Cement masons are responsible for mixing, forming, and laying cement products that often contained asbestos for decades. Part of their work included stirring asbestos into cement, making it into blocks, and then putting the products in commercial and residential buildings.
Cement Masons Fast Facts (BLS.gov)
- National Employment, 2018: 289,000
- Similar Occupations: Carpenters, construction laborers, and helpers, drywall and ceiling tile installers, flooring installers, glaziers, insulation workers
- Previously Exposed: Yes
- Still Being Exposed: Yes
- Asbestos-Related Disease Risk: Medium
Cement masons and plant workers had dirty jobs, but that was not what made working with cement so dangerous. Asbestos was often added to make cement so strong it was almost indestructible. But it also exposed cement masons to dangerous toxic asbestos fibers.
In 2015, a Polish clinical study looked at the rate of asbestos-related cancer among workers who worked with cement, including masons and cement plant workers in the 1940s through the 1990s. The highest mesothelioma rates were among people who worked with cement as masons and in factories, at 6.55 cases per 1,000 workers.
Cement masons would often come home with asbestos fibers on their clothes and skin, which would expose their families to the dangers of asbestos exposure.
Asbestos often was added to many cement products that cement masons used every day. Although the cement products were 90% cement and 10% asbestos, it was enough to make the mixture dangerous. The fibers were mixed into the cement before it was made into blocks and cured. The final, hard mixture could be made into sheets that were used for roofing, or it could be molded into blocks for construction, tiles, vents, and gutters for other purposes.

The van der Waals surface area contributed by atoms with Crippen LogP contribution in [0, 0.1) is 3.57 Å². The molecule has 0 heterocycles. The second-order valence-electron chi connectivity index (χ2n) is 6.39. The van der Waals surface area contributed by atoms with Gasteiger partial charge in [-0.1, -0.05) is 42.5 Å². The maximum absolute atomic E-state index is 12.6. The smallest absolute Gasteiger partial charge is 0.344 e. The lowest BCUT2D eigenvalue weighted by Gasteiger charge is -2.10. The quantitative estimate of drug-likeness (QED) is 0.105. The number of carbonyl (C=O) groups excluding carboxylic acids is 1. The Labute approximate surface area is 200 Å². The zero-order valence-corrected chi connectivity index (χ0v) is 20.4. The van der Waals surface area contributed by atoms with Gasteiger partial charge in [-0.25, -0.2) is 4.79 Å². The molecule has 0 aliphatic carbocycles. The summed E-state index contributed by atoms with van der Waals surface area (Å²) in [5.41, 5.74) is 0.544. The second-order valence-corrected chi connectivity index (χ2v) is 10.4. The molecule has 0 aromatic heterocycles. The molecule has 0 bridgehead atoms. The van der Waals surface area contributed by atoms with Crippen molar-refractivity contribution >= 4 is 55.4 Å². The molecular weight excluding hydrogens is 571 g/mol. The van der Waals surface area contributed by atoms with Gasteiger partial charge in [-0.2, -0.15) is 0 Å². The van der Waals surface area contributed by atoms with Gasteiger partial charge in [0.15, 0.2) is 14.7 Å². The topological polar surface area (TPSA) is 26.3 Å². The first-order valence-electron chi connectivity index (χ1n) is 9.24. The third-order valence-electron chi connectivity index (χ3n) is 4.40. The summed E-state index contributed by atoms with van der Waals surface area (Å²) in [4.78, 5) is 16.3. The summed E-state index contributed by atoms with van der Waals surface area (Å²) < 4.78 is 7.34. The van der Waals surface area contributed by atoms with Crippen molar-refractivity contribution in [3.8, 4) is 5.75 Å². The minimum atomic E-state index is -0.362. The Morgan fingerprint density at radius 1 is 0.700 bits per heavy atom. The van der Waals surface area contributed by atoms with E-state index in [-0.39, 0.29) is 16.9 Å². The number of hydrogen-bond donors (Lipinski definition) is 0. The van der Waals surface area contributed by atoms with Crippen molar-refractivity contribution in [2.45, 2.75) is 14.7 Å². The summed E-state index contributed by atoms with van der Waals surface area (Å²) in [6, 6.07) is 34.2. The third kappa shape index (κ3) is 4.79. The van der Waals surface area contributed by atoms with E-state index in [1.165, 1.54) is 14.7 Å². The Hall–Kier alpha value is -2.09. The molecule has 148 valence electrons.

Cement Masons Asbestos Exposure
Exposure to asbestos was a regular problem for cement masons and plant workers. One of the biggest dangers was when the raw asbestos came into plants which were in sealed bags and were opened by workers.
Another type of exposure happened when the cement sheet products were stacked, which could emit dangerous dust into the air. Another part of the manufacturing process that released asbestos dust into the air was transferring cement products to the shipping department. Of course, when the final cement blocks were delivered to a job site, cement masons were at risk of asbestos exposure as they were laying bricks and fitting them into place. Sometimes they had to cut the bricks down, which would blow asbestos dust into the air.
Scientific Studies on Cement Masons Asbestos Exposure
A scientific study of 6,800 employees at two asbestos cement plants in Louisiana showed a close association between the number of mesothelioma risk factors they had and how long they worked there. The longer a person worked at a cement plant, the higher the chance was of getting mesothelioma. Another factor that added to the risk was the length of time spent in the pipe part of the plants.
Workers in these plants worked there an average of four years and were exposed to an average of 7.6 million asbestos particles per cubic foot. Among all cement plant workers and cement masons, 10 cases of mesothelioma were found as of 1984.
Cement Mason Asbestos and Mesothelioma Lawsuits
A former employee at Johns-Manville cement plant in Illinois died from mesothelioma after he worked there for 25 years. A jury gave his family $3.4 million in damages in a wrongful death mesothelioma lawsuit. The suit concluded that the asbestos supplier to the cement plant, Advocate Mines Ltd., was negligent because it did not offer any warning about the dangers of working around asbestos.
Some of the companies that produced asbestos-containing cement included Johns Manville, National Gypsum Company, and Supradur Manufacturing.